Despite CDC warnings, millions of people flew over the holidays
TSA screenings dropped by 500 million in 2020 from the previous year.
Even with the uptick in travelers over the holidays, the Transportation Security Administration (TSA) revealed Monday that it screened 500 million fewer passengers in 2020 compared to last year -- a 60% drop.
"Between Jan. 1 and Dec. 31, 2020, the agency screened a total of approximately 324 million passengers throughout its airport security checkpoints," TSA said in a news release. "That figure represents just 39 percent of the approximately 824 million total passengers screened in 2019."
Despite warnings from the Centers for Disease Control and Prevention advising people not to travel, TSA screened almost 18 million of those people over the holiday travel period. The last day of the travel period, Jan. 3, marked the highest checkpoint volume since the pandemic hit, with TSA screening 1,327,289 people.
The total number of holiday fliers was still down around 40% compared to last year, but it greatly exceeded predictions. AAA had forecasted only 2.94 million would travel by air between Dec. 23 and Jan. 3.
Top infectious disease expert Dr. Anthony Fauci was worried that Christmas could be worse than Thanksgiving in terms of potential COVID-19 spread because Christmas is a longer holiday. After each summer holiday, the U.S. reported a significant rise in infections across the country, and experts say Thanksgiving has played a major role in the country's largest viral surge to date.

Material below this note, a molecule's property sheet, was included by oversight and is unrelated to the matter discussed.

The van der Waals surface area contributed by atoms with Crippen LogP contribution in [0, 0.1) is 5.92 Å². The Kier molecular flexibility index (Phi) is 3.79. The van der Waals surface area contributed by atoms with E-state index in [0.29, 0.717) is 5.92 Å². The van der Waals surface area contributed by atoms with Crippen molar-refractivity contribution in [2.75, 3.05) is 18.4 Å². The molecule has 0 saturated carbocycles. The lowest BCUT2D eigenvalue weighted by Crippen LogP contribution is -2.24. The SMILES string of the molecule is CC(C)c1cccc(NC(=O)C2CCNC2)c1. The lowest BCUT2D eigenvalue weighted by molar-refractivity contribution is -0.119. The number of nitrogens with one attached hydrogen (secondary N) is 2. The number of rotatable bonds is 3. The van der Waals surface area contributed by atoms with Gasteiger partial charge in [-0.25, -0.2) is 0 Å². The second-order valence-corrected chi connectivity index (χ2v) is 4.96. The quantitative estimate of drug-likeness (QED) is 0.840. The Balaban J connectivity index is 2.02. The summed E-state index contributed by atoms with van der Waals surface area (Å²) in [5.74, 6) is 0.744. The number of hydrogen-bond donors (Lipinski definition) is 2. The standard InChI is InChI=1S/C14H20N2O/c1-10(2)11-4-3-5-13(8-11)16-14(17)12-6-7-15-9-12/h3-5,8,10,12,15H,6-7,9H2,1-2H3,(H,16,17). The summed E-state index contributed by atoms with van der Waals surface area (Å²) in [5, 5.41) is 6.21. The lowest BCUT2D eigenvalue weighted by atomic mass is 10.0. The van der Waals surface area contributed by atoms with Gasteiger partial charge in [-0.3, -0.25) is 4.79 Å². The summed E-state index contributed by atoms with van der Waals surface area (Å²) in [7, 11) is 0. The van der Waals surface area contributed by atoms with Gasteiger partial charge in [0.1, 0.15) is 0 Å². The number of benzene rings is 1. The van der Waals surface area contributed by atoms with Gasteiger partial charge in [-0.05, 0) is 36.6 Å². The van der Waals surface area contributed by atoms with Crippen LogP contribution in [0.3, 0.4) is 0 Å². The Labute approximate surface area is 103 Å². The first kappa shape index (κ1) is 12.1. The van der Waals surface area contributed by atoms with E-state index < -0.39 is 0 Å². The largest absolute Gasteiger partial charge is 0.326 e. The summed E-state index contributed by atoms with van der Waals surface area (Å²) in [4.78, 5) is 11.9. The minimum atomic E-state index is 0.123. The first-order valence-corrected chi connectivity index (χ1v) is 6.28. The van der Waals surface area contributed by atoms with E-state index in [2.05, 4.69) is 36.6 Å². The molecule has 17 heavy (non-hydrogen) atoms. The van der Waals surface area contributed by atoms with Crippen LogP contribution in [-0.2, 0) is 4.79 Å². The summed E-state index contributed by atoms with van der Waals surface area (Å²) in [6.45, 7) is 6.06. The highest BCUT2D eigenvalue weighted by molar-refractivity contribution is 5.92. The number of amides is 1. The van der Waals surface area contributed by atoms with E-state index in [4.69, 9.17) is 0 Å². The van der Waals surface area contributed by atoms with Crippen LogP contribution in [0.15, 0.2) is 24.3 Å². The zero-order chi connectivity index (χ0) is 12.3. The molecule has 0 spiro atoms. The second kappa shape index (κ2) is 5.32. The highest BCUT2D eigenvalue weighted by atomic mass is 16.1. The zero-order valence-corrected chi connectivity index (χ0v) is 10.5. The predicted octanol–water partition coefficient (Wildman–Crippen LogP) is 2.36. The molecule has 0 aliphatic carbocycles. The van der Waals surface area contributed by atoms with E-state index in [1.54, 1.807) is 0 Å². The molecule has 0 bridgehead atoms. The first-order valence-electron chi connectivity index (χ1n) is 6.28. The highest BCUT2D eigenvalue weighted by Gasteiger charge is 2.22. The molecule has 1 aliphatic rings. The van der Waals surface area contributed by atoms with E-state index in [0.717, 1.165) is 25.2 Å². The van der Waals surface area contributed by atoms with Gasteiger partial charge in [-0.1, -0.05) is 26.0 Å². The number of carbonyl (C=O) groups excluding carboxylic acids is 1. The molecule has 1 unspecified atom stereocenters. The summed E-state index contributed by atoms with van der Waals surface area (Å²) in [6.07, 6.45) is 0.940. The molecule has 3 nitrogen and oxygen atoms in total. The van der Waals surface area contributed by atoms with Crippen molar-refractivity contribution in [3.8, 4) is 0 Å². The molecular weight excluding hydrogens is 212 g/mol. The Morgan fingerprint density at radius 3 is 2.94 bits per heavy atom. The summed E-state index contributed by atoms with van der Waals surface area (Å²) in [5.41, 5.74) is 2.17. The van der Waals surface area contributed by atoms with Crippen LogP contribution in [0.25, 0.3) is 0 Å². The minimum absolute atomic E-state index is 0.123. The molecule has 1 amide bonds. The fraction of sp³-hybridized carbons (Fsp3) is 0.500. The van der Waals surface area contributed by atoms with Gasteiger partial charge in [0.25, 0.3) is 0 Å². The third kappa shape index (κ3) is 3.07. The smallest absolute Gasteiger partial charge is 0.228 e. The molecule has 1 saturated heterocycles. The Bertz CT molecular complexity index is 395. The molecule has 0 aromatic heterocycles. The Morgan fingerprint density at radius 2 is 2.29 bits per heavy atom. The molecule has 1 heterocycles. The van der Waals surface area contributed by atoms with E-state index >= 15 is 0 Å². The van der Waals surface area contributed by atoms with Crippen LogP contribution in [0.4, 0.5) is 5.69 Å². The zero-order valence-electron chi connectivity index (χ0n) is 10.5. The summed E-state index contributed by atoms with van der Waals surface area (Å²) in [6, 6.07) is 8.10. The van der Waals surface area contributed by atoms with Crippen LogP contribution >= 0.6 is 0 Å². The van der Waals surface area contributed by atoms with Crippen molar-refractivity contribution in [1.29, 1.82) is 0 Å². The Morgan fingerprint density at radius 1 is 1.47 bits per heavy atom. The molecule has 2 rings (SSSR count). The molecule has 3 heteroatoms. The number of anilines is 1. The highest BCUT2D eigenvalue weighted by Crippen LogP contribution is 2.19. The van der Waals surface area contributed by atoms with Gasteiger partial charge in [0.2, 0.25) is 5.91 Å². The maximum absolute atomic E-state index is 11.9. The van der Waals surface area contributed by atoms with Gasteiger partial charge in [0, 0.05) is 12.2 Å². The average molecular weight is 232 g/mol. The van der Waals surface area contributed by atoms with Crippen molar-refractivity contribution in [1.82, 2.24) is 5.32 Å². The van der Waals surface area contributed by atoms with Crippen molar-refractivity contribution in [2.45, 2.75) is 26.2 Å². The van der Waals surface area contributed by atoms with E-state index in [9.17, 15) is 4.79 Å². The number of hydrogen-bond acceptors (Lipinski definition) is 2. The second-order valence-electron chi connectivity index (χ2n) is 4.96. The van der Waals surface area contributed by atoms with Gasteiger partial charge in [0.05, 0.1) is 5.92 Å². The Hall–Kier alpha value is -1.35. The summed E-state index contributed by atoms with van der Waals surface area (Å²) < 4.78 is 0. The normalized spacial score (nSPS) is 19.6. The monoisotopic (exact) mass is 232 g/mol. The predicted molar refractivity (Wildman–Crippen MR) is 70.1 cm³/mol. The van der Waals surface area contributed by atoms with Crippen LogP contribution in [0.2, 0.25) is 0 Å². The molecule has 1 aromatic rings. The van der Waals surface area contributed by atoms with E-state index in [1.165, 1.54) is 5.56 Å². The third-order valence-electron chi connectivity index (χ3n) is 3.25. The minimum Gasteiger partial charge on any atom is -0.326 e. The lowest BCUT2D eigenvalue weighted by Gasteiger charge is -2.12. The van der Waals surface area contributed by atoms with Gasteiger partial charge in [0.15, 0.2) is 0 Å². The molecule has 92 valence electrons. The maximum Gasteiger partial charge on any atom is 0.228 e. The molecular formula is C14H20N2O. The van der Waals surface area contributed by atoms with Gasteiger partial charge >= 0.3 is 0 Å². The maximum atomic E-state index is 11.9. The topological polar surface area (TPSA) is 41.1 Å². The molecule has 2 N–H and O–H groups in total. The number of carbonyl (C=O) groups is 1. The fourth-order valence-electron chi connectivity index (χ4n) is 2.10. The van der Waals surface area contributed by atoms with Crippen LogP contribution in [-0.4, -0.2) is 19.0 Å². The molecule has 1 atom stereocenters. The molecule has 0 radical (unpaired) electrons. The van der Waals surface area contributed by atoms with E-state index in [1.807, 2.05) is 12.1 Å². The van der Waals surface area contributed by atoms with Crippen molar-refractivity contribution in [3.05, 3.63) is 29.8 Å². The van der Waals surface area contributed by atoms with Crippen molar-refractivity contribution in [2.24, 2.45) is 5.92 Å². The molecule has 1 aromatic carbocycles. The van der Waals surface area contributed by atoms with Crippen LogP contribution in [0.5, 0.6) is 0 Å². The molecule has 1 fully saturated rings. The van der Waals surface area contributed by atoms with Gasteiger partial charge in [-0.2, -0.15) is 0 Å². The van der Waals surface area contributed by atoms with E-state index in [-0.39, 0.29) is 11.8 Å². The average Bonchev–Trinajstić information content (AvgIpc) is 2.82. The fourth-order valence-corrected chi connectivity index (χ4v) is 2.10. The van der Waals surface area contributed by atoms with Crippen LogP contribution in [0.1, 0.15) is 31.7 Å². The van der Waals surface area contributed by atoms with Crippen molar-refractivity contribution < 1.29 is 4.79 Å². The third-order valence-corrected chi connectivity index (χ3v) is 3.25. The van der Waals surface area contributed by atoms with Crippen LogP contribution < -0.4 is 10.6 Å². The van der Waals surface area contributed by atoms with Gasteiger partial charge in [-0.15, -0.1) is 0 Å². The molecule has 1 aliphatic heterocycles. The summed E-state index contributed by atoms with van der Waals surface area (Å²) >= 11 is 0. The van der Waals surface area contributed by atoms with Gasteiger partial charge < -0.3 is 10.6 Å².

On ABC's "This Week," Fauci said cold weather forcing people indoors paired with "the traveling associated with the holiday season is all of the ingredients that unfortunately make for a situation that is really terrible."
"To have 300,000 cases in a given day and between 2,000 and 3,000 deaths per day is just terrible," he said Sunday. "It's something that we absolutely have got to grasp and get our arms around and turn that -- turn that inflection down by very intensive adherence to the public health measures uniformly throughout the country with no exceptions."
Although the International Air Transport Association (IATA) estimates that air travel won't return to pre-pandemic levels until 2024, the record-breaking development of the Pfizer and Moderna vaccines has given some airline executives hope that demand will return sooner.
On Friday, Delta Air Lines CEO Ed Bastian told employees in an internal memo that Delta expects to achieve positive cash flow by the spring.
"The second phase will begin only when we reach a turning point with widely available vaccinations that spur a significant return to travel," Bastian wrote, "particularly business travel."
TSA said on Monday it "anticipates daily travel volumes will continue to rise steadily and follow seasonal patterns" but it "expects volume will remain well below pre-pandemic levels through most of 2021."
ABC News' Arielle Mitropoulos and Sam Sweeney contributed to this report.